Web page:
As second semester rolls in full force, networking events and cover letter writing workshops abound. Swarms of students contend for a wide variety of summer internships, caught in a mad dash for work experiences to pad their CVs and resumes. My own email inbox is drowning with reminders of application deadlines and tips from the Career Center. In spite of it all, I find myself oddly distant from this frenzy of polished cover letters and sweat-stained suits. 

Amid this networking blur, I’ve instead come to realize just how suffocating pre-professionalism is at Duke. In my first article, I reflected upon the modern Renaissance student in an attempt to address my academic indecision. While I touched upon the issue of pre-professionalism, I fell short of genuinely criticizing this aspect of campus culture. But as Duke explodes with internship opportunities and job recruitment, I can’t ignore the pervasive problems connected to this obsession.

A culture of pre-professionalism undoubtedly rages across campus, spreading its tendrils to flocks of impressionable, emerging adults. And I get it: we need to be thoughtful and logical about our futures. Higher education is largely predicated upon the idea of workforce readiness. We declare a major, stumble through four expensive years of education, equip ourselves with the ethos and experience to present to future employers and get a job—all to survive the brutal monotony of the “real world.” Because of this procedural, linear progression, college students have likewise adopted more “practical” realities. Long gone are the childhood whimsies filled with fun and imaginative professions—of astronauts, wizards, detectives and entertainers. And at Duke, it seems as though vocational diversity has lost its appeal. Besieged by mobs of pre-med students and future consultants, the idea of life itself beyond Duke has taken such a narrow definition, encapsulated in a single question: Are you pre-med or consulting? 

The epidemic of pre-professionalism at Duke spills into the classroom, influencing students’ academic tracks. But perhaps more concerning than course selection are the incessant complaints against mandatory liberal arts requirements. I see people blistering with frustration that they have to sit through upwards of three entire semesters of a foreign language. I watch as people roll their eyes at the sheer preposterousness of “being Pratt” or “being pre-med” and having to take those God forsaken humanities classes. I listen as people moan and groan about how stupid and pointless the Areas of Knowledge and Modes of Inquiry are. These grumblings aren’t imagined: I hear it in the common room; I hear it in West Union and Marketplace; I hear it on the C1. 

I understand that the current system has its flaws. And I recognize that everyone has their own passions and interests. But I find it hard to be sympathetic to people so close-minded that they can’t even scrounge up basic appreciation of other fields of inquiry. However, my purpose is not to criticize students for their academic interests or future career plans. My purpose is to provoke thoughtful conversations on the collective wisdom Duke has to offer.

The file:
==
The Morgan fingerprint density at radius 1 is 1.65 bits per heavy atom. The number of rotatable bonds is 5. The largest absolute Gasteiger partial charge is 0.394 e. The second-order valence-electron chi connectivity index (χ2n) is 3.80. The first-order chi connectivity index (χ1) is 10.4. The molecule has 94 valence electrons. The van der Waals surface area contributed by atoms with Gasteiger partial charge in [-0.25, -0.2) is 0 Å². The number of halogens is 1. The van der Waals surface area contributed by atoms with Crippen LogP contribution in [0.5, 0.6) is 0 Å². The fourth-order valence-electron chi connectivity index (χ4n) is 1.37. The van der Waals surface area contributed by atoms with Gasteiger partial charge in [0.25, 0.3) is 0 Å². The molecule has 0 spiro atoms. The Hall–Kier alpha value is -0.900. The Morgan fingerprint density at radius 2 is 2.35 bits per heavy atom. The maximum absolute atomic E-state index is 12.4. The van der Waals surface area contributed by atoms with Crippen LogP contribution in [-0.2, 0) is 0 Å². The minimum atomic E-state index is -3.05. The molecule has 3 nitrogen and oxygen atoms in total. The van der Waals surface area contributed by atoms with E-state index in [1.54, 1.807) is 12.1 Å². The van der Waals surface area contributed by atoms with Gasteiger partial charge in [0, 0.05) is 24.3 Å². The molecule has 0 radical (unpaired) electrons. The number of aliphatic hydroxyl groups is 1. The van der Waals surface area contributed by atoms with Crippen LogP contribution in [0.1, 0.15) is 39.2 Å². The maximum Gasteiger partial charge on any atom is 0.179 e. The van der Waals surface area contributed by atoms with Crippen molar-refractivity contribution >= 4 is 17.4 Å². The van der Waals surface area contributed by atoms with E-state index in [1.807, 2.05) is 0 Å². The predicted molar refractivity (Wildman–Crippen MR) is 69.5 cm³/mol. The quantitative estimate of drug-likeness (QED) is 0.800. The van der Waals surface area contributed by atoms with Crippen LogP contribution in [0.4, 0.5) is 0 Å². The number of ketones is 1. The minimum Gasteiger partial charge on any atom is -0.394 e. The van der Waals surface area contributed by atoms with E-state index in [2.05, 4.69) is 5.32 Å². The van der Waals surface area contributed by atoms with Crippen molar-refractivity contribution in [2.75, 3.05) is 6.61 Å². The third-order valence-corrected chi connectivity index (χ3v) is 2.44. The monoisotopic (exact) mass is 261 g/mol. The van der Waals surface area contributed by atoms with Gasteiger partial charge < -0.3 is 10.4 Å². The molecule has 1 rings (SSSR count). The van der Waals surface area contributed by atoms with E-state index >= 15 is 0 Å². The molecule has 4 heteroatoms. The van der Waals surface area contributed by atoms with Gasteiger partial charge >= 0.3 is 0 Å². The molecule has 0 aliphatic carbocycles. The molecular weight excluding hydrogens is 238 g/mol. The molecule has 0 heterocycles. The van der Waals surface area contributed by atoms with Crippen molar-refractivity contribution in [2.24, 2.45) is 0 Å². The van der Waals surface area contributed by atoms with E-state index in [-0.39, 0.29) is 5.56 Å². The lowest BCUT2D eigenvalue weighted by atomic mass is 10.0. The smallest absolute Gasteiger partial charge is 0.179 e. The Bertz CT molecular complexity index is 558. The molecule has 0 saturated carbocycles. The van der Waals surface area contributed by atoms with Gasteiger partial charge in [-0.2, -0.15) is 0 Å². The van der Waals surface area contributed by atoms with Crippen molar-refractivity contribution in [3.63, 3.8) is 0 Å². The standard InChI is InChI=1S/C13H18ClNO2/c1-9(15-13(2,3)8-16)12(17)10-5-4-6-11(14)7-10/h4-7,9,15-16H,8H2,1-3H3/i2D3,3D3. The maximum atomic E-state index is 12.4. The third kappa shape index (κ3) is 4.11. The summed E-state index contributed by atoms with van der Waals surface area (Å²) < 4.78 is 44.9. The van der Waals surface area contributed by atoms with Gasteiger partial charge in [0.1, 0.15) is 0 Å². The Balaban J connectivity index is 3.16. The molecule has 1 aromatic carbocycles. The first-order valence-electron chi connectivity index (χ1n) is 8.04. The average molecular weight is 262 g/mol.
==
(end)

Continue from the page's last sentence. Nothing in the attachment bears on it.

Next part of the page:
There is every opportunity here to personalize the learning experience and push the boundaries of knowledge. Duke is unique in that it doubles as both a liberal arts institution and a cutting-edge research university. Covering a wide umbrella of interests and interdisciplinary focuses, I’m proud to call Duke my intellectual home. And yet, somehow, I feel like I’m sequestered in the future-occupational minority here. I’m neither pre-med nor plan on going into consulting. I had thought I escaped the smothering grip of pre-professionalism when I came to Duke, only to find myself gasping for breath as I attempt to stay afloat on a campus swimming with job recruiters and professional internship opportunities. 

Suffice it to say, Duke is going through an identity crisis. While giving every appearance of being a liberal arts school, the preponderance of the student body shows a clear inclination toward pre-professionalism. This incongruity between the university’s academic mission and the realities of the student culture cannot persist without collapse. For a campus to exist in such ideological extremes is already precarious, and as disheartening as it is to admit, it seems as though some students are irrevocably fixated on the diploma and not discovery. What ensues is an academic assembly line that churns out identical Duke grads. But to simply float through four empty years at Duke, not pursuing what you are passionate about, I think is outright sacrilegious. I believe that students should come to Duke eager to ignite their academic and personal explorations and actually be able to implement them. This doesn’t mean throwing yourself in the vocational status quo, but taking a step back and considering the value of a Duke education as a whole. 

You chose Duke. Maybe because of the name, the prestige or even the gothic architecture. And perhaps you chose Duke because of its outstanding alumni network. But whatever the reason is, I hope you realize that your education means more than a degree or a professional network. 

Catherine McMillan is a Trinity first-year. Her column usually runs alternate Fridays.